As you watch your children grow up and have families of their own, sometimes there are challenges and struggles for all of you. You may wonder if you should help. When is it appropriate to step in and “bail them out”? When should you let consequences be consequences? And how can you help your adult children be more independent? There are no one-size-fits-all answers to these questions. Each family has its own dynamics and issues, so as you look over these suggestions and ideas, remember that these are a starting point to get you thinking and to help you make your own decision.
So here are some thoughts on helping adult children.
1. Be Responsive
Experts who deal with parents trying to make a decision on whether or not to help their adult children generally agree that you need to be responsive. However, that response does not have to be the financial or other help your adult kids are asking for. The point is to listen, and to express genuine concern and consideration of their quandary. Your final decision will likely be more respected by your kids if you have shown you really do understand the situation and are concerned for their welfare.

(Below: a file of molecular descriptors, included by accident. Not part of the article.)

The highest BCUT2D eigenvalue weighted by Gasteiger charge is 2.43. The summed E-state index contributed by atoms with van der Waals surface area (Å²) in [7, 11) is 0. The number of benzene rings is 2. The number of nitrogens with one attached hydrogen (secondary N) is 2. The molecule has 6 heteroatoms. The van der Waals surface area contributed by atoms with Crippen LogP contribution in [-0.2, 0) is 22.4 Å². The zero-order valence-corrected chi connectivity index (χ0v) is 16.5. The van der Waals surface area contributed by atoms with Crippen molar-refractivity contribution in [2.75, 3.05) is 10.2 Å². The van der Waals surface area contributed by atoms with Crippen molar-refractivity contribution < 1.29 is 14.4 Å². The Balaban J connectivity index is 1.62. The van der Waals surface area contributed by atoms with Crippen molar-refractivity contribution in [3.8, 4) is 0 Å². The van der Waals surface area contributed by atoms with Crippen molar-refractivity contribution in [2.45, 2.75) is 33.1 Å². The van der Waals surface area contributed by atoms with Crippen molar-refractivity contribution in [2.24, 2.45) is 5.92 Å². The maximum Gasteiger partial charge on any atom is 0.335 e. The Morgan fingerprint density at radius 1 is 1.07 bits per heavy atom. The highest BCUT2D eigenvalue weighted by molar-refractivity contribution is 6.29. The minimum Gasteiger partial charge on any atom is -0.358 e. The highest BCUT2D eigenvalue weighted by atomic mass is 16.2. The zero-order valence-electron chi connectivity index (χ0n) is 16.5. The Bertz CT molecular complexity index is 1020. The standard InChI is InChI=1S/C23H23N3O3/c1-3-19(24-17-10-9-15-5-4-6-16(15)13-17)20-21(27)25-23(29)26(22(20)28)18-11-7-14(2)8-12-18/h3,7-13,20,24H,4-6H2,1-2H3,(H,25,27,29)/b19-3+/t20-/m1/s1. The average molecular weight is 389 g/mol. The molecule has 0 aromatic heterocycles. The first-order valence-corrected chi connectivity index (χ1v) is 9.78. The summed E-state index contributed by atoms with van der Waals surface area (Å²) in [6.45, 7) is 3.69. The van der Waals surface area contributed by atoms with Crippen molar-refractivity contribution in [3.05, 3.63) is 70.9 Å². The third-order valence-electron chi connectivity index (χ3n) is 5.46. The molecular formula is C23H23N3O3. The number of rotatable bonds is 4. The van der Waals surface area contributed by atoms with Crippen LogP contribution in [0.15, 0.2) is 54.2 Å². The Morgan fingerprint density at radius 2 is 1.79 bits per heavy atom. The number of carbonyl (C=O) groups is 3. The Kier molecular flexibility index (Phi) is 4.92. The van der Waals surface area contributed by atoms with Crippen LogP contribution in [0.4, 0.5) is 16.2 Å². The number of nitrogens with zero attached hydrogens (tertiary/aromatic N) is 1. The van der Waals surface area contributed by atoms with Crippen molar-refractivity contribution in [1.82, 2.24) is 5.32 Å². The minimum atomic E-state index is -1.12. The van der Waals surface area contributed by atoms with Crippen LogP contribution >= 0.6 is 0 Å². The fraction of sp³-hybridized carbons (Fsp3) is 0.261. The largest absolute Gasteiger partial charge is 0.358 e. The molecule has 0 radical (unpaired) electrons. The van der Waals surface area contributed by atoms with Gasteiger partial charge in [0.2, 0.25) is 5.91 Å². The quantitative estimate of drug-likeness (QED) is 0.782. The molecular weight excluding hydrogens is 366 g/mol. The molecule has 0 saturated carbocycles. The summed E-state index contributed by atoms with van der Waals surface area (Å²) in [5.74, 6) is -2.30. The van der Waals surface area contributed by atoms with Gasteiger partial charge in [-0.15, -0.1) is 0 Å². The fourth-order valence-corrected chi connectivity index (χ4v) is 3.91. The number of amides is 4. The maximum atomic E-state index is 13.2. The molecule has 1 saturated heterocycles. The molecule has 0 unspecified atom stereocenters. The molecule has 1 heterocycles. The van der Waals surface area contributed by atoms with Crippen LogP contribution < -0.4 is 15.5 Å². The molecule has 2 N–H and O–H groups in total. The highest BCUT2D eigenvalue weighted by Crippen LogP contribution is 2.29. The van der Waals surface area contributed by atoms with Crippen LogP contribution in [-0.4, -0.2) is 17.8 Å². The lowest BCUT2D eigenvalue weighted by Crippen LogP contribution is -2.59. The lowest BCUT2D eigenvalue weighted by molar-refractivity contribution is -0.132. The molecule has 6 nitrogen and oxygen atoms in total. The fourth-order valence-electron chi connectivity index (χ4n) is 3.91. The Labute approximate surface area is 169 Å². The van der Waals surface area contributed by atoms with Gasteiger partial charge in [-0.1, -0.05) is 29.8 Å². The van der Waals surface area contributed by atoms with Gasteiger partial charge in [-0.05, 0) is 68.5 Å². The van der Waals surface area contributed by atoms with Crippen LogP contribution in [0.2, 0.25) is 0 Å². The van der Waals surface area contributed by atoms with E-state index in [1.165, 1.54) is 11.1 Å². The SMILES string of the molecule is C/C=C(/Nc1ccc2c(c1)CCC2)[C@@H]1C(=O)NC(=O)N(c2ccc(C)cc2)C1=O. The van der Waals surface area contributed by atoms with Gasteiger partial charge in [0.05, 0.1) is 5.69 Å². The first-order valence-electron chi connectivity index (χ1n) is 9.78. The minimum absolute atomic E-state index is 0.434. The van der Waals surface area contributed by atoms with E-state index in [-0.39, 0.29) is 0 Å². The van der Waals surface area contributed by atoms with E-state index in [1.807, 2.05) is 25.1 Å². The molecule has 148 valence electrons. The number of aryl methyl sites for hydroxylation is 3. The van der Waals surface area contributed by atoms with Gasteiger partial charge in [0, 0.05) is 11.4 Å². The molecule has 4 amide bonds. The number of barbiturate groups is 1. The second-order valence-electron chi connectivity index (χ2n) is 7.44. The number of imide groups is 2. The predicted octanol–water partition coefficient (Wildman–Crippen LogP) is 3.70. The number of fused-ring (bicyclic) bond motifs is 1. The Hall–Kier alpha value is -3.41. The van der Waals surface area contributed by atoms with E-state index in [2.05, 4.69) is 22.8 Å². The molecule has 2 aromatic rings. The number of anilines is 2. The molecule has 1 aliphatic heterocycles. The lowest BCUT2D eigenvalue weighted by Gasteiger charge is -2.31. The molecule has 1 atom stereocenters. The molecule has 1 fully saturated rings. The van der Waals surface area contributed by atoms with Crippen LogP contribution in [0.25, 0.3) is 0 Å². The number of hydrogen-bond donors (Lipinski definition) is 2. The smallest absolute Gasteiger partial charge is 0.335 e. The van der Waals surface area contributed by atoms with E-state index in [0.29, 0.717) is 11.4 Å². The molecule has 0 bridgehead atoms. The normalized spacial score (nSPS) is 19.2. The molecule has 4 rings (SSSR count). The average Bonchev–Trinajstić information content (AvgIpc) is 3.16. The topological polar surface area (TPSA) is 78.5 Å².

2. Lead Them to Other Help
Sometimes, helping your kids means directing them to other resources. Perhaps your married adult kids need a marriage counselor, or perhaps they could apply for some sort of financial assistance besides you. There’s nothing wrong with directing them to other resources. You don’t have to be the only one who can help.
3. Saying No
There’s no doubt that it can be very hard to say no. Your adult children may be very angry with you, and so might other members of your family. They may try to make you feel guilty. But if you are sure that “no” is the right answer, then stick to it.
4. Saying Yes
Only you know your unique family situation, so if you agree to give your kids help, there’s no need to feel guilty. However, experts suggest placing limitations and/or conditions on the help you offer. For instance:
-Your son wants to move to another state to start a career, and wants financial assistance to get an apartment. You could tell him that you’ll pay the deposit and the first month’s rent (or however long you’re comfortable and able to), but after that he’s on his own.
Set limitations and boundaries with your help, so you don’t feel taken advantage of and your kids still learn some problem-solving.